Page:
The U.S. Department of Education said Tuesday that California special education programs need federal intervention, citing the lack of significant academic progress for students with special needs. California is one of three states, along with Texas and Delaware, designated for a one-year program of intervention.
The designation comes as U.S. Secretary of Education Arne Duncan announced a new accountability system aimed at strongly encouraging states to provide research-proven academic interventions so that children with learning disabilities or speech and language impairments – the vast majority of students in special education – and students with other special needs can excel.
“This is a significant and frankly long-overdue raising of the bar in special education,” Duncan said in a telephone press briefing. The federal intervention will increase monitoring and oversight to ensure the state is meeting the new accountability standards.
Using a new framework called Results-Driven Accountability, the department for the first time is holding states accountable for test scores and other performance indicators for students with special needs. In California, test scores for students with disabilities are generally the lowest of any subgroup. Duncan called the push to include academic measures “a major shift” in how the federal government oversees special education.
If student test scores hadn’t been included in federal evaluations this year, California would have been in compliance under the Individuals with Disabilities Education Act, which in prior years was primarily determined by whether states had met procedural requirements for students with special needs, such as timelines for assessments and filing complaints. “Basic compliance does not transform student lives,” Duncan said.
“This is a significant and frankly long-overdue raising of the bar in special education,” said U.S. Secretary of Education Arne Duncan.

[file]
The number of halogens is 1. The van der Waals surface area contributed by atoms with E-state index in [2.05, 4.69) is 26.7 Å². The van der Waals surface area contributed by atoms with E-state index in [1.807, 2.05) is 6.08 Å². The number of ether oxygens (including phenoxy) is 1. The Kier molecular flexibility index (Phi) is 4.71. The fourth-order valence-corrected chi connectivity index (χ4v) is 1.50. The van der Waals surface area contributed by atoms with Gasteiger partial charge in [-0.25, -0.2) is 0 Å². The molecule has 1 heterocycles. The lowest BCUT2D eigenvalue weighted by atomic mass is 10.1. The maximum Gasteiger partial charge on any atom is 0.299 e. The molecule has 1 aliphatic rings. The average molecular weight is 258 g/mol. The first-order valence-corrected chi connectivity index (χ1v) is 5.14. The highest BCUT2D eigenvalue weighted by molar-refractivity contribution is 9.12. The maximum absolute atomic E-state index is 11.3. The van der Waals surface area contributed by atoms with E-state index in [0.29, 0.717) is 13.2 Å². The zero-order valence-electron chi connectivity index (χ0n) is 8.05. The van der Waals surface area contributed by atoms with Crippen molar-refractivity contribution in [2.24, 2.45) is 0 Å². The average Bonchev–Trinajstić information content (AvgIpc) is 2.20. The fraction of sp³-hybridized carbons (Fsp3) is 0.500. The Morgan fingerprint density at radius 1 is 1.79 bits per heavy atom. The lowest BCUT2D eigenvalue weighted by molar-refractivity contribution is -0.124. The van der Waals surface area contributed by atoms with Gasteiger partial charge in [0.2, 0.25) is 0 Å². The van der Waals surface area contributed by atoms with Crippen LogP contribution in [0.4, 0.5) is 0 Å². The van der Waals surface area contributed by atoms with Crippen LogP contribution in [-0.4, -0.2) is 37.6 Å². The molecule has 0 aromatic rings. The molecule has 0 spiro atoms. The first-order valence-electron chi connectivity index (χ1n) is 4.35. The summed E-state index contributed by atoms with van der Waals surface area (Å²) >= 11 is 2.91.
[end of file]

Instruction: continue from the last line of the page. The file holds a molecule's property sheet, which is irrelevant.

California was cited for federal intervention based on factors that included the proficiency gap between children with disabilities and all children on statewide assessments and the poor performance of children with disabilities on the National Assessment of Educational Progress test, the Education Department said in a letter to State Superintendent of Public Instruction Tom Torlakson.
In a statement, the California Department of Education said, “Like other states, we are concerned that the categorization is more the result of the particular methodology used than of the actual performance of the state’s school districts.” The department added that it will be working with the U.S. Department of Education to resolve issues.
The Education Department also said the California Health and Human Services Agency’s Department of Developmental Services will receive four years of federal intervention to improve the early identification of infants and toddlers with disabilities and enhance programs to assist young children in meeting developmental goals.
To help states improve outcomes for students with special needs, Duncan announced the creation of a $50 million technical-assistance center. The center will help increase the use of evidence-based practices for teaching reading, math and other subjects to students with a range of learning, physical and emotional disabilities. The description of the new center cites a wide range of obstacles to improving academic achievement for students with special needs, including a lack of coordination between state special education and general education systems. In one example, general education school improvement teams meet to discuss how to improve outcomes for students with disabilities, but special education staff are not included in the meetings nor consulted about effective strategies.